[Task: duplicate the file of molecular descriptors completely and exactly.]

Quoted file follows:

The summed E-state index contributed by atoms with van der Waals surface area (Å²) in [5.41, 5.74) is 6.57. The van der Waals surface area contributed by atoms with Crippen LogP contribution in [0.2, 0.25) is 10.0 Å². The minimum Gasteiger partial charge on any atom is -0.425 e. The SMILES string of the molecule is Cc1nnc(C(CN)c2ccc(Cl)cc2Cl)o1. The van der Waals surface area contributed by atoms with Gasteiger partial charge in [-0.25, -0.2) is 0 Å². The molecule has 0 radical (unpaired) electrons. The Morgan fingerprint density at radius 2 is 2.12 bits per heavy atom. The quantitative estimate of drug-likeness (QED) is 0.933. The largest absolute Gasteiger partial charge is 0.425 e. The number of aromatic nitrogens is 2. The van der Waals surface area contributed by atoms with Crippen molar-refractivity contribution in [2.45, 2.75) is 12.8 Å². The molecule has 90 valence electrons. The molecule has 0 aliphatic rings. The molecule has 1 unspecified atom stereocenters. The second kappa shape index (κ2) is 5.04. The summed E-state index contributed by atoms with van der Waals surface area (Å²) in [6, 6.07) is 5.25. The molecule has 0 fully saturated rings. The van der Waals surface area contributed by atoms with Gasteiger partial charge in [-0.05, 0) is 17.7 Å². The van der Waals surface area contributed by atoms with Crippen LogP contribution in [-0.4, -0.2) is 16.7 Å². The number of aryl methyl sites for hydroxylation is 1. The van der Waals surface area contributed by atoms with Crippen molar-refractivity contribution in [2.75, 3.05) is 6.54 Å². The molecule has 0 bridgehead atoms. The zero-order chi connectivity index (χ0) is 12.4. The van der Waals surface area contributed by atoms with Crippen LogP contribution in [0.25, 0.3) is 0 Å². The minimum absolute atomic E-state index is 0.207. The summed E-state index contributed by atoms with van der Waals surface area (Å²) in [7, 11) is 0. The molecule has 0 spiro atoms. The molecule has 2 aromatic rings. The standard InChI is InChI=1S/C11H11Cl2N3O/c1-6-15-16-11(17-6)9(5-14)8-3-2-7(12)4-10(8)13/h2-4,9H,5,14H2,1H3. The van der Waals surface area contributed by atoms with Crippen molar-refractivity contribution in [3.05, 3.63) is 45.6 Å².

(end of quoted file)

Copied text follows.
The summed E-state index contributed by atoms with van der Waals surface area (Å²) in [5.41, 5.74) is 6.57. The van der Waals surface area contributed by atoms with Crippen LogP contribution in [0.2, 0.25) is 10.0 Å². The minimum Gasteiger partial charge on any atom is -0.425 e. The SMILES string of the molecule is Cc1nnc(C(CN)c2ccc(Cl)cc2Cl)o1. The van der Waals surface area contributed by atoms with Gasteiger partial charge in [-0.25, -0.2) is 0 Å². The molecule has 0 radical (unpaired) electrons. The Morgan fingerprint density at radius 2 is 2.12 bits per heavy atom. The quantitative estimate of drug-likeness (QED) is 0.933. The largest absolute Gasteiger partial charge is 0.425 e. The number of aromatic nitrogens is 2. The van der Waals surface area contributed by atoms with Crippen molar-refractivity contribution in [2.45, 2.75) is 12.8 Å². The molecule has 90 valence electrons. The molecule has 0 aliphatic rings. The molecule has 1 unspecified atom stereocenters. The second kappa shape index (κ2) is 5.04. The summed E-state index contributed by atoms with van der Waals surface area (Å²) in [6, 6.07) is 5.25. The molecule has 0 fully saturated rings. The van der Waals surface area contributed by atoms with Gasteiger partial charge in [-0.05, 0) is 17.7 Å². The van der Waals surface area contributed by atoms with Crippen LogP contribution in [-0.4, -0.2) is 16.7 Å². The number of aryl methyl sites for hydroxylation is 1. The van der Waals surface area contributed by atoms with Crippen molar-refractivity contribution in [2.75, 3.05) is 6.54 Å². The molecule has 0 bridgehead atoms. The zero-order chi connectivity index (χ0) is 12.4. The van der Waals surface area contributed by atoms with Crippen LogP contribution in [0.25, 0.3) is 0 Å². The minimum absolute atomic E-state index is 0.207. The summed E-state index contributed by atoms with van der Waals surface area (Å²) in [7, 11) is 0. The molecule has 0 spiro atoms. The molecule has 2 aromatic rings. The standard InChI is InChI=1S/C11H11Cl2N3O/c1-6-15-16-11(17-6)9(5-14)8-3-2-7(12)4-10(8)13/h2-4,9H,5,14H2,1H3. The van der Waals surface area contributed by atoms with Crippen molar-refractivity contribution in [3.05, 3.63) is 45.6 Å².